Lack of awareness among ‘English teachers’ disturbing
Taban Lo Liyong is beautifully eccentric. The South Sudanese scholar is considered an intellectual irritant who has had numerous run-ins with colleagues in the literary world. Critics accuse him of appointing himself the prefect of East African literature.
The late Prof Chris Wanjala, a respected literary critic, once described Lo Liyong as an “ingrate” after he gave an interview deriding Ngugi wa Thiongo, historian William Ochieng and Ali Mazrui.
The critic wondered why Kenyan newspaper editors allow Lo Liyong to “shower his literary offals on the Kenyan literati year in, year out.”
“Who appointed Lo Liyong to throw mud at professors and lecturers in literature, drama, poetry and cultural studies in Kenyan universities?” he ranted.
The poet had angered the Kenyan literati with his argument that Jua Kali artisans were more deserving of the Nobel Prize award than Ngugi, in a conversation with this writer and media intellectual Julius Sigei.
(Armed with his old brown leather bag full of books and other paraphernalia, an enraged Lo Liyong – following acerbic criticism – will a week later storm our newsroom to disown his comments on Ngugi, claiming the writers were high on tots of whisky during the interview. We almost jumped out through the window when he threatened to fire a protest letter to His Highness the Aga Khan.)
Lo Liyong has never hidden his exaggerated self-appraisal and disdain for what he calls “pseudo-intellectuals”. He brags that there is no writer of metal in Kenya to compare with him. According to cantankerous old man of East African literature, only Ayi Kwei Armah can hold a candle to him in Africa.
“(Wole) Soyinka showed us what can be done with the big vocabulary (Kamara) Laye produced classics. But in terms of really understanding what the European mentality is all about, only Armah and I have got it right.”
But Prof Wanjala dismissed this assertion: “What literature is Lo Liyong publishing that would be worth serious attention in a university and secondary school curriculum apart from his rusty manuscripts that he composed while studying in Iowa in the mid-1960s and that he is wont to pulling out one by one, like a witchdoctor pulling out magic wands from a mysteriously dark bag, to unsuspecting publishers and media practitioners?”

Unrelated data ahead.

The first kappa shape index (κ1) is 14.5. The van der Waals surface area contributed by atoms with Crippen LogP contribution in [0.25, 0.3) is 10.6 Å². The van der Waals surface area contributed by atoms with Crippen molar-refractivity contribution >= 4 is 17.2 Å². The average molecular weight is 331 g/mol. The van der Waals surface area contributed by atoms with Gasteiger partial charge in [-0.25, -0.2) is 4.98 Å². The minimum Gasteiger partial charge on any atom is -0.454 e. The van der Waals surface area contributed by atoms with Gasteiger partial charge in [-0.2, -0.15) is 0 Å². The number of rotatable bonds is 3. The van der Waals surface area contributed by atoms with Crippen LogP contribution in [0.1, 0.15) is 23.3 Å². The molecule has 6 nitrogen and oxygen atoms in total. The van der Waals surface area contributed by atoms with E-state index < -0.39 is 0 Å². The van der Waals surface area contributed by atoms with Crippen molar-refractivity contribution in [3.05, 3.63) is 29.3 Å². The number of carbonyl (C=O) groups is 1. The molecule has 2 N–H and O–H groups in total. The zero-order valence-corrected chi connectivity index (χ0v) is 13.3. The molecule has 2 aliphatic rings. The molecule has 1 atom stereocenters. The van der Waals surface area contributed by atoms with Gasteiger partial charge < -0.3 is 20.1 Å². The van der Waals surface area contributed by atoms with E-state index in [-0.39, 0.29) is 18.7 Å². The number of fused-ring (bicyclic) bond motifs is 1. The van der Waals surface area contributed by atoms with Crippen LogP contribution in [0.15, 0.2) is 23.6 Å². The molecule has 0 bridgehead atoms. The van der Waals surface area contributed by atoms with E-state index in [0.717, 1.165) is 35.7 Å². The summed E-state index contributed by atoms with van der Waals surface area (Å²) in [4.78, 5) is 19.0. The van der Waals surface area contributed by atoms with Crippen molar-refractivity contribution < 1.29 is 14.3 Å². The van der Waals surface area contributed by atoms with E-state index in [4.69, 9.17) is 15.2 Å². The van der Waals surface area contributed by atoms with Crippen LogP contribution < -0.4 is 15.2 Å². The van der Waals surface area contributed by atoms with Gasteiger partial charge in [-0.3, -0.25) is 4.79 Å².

Nobody doubts Lo Liyong’s contribution to the growth of the East African literature. While at the University of Nairobi, he teamed up with Ngugi and Okot P’Bitek to demand the abolition of the English Department which they considered an entrenchment of the colonial mentality.
In the mid-60s, he sparked debate when he wrote the famous essay declaring East Africa a “ literary desert”. The exchange that followed is a strong pillar in the East African literary discourse. Wanjala’s The Season of Harvest is a response to Lo Liyong.
It was, therefore, shocking when in a forum to celebrate the anniversary of Sembene Ousmane, a group of Kenyans who introduced themselves as high school “English teachers” confessed not to have interacted with Lo Liyong’s literature. It was also apparent the teachers were not aware of Sembene, the poetry of Marjorie Oludhe Macgoye, David Rubadiri, Bertolt Bretch, the works of Es’kia Mphahlele and Armah.
One might not be aware of the conversations, attitudes and silences in university departments of literature but there is something disturbing about any system that produces such level of ignorance.
It has also been argued that societal dynamics have changed and the choice of literary works for study is informed by a desire to respond to the prevailing circumstances. There is also the view that new voices have emerged that require accommodation and articulation in old spaces. Literature is the study of society and teachers have an immense role in shaping students’ world view. That is why study should be entrusted with teachers who Philip Ochieng would call“socially and intellectually aware”.
As old hands, we might be accused of bending towards antiquity and reluctant to accept the argument that the study can be enlightening in absence of exposure to the reflections and irritations of literary greats such as Shakespeare, Soyinka, Ngugi, Mariama Ba, Chinua Achebe, Chimamanda Ngozi, Grace Ogot, Asenath Bole Odaga, Francis Imbuga, Everet Sitanda, Lo Liyong, Henry Indangasi, John Ruganda, Kithaka wa Mberia and the pioneers of the Great Tradition.
—The writer is the Political Editor at People Daily